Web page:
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What is an Erosion and Sediment Control Plan (ESCP) & when is one required?

An Erosion and Sediment Control Plan (ESCP) is a vital part of the process throughout most construction works - as it usually involves soil disturbance, exposure and heavy vehicle movements. The purpose of the plan is to provide methods which prevent sediments from entering into the surrounding environment and causing significant damage, and to ensure Stormwater infrastructure is not blocked and damaged.

The Erosion and Sediment Control Plan itself, is a document prepared by a suitably qualified professional which determines the most suitable location for control measures to be positioned. These locations are determined after analysing the gradient of the site, catchment area, estimated rainfall and the anticipated direction of runoff. Prevention methods include:

  • Suitable location of stockpiles

  • Drainage protection

  • Erosion control (protecting & stabilizing exposed soils)

  • Sediment Control (sediment fence, diversion bund etc.)

  • Stabilised entry/ exit point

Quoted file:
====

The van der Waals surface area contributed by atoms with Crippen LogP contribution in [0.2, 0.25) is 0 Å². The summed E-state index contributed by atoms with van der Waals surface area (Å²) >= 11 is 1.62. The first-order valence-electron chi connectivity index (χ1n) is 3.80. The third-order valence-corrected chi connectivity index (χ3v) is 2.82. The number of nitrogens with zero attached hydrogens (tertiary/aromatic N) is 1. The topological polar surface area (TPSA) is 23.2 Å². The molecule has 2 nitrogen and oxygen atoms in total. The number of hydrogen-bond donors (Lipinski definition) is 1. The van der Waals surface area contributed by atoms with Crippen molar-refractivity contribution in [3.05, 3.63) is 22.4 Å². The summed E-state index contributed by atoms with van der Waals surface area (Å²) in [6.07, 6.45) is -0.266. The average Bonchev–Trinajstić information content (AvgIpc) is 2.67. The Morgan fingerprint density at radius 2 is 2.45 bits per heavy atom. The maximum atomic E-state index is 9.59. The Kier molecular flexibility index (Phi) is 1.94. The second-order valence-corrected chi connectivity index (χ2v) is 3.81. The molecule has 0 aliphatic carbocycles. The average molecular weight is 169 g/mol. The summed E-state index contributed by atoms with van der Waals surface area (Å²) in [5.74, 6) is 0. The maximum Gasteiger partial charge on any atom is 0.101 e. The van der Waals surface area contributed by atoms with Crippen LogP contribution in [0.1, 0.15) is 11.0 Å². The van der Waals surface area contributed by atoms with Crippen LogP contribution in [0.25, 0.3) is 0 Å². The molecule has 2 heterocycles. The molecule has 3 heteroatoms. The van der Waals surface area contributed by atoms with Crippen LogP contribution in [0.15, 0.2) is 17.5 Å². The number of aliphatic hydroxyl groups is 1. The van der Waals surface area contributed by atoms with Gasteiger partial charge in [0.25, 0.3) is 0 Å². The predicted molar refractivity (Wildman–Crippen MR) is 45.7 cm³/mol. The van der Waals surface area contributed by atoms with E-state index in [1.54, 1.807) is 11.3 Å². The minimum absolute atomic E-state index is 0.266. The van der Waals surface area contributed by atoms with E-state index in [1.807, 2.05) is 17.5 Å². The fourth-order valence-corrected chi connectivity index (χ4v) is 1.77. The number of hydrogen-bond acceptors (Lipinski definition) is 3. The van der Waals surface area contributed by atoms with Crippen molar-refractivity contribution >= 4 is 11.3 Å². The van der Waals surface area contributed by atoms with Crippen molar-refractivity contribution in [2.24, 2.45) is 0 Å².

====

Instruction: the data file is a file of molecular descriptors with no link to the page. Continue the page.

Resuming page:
In Queensland, an ESCP is needed under the State Planning Policy and the Planning Act 2016 unless it meets exemptions expressed in these statutory plans and policies or otherwise deemed unnecessary by the public and/or governments.

This applies for all land and infrastructure developments: residential, commercial, industrial and land-related public infrastructure (such as subdivisions, roads, rail…). If an ESCP is not obtained when needed, those accountable can be legally prosecuted. The risk of depositing unwanted contaminants in nearby waterways during construction can cause permanent environmental harm. Hence, the ESCP is not just a local or state requirement but also a national requirement under the Environmental Protection Act 1994.

If you require an ESCP or have any questions surrounding the requirements, contact our team at

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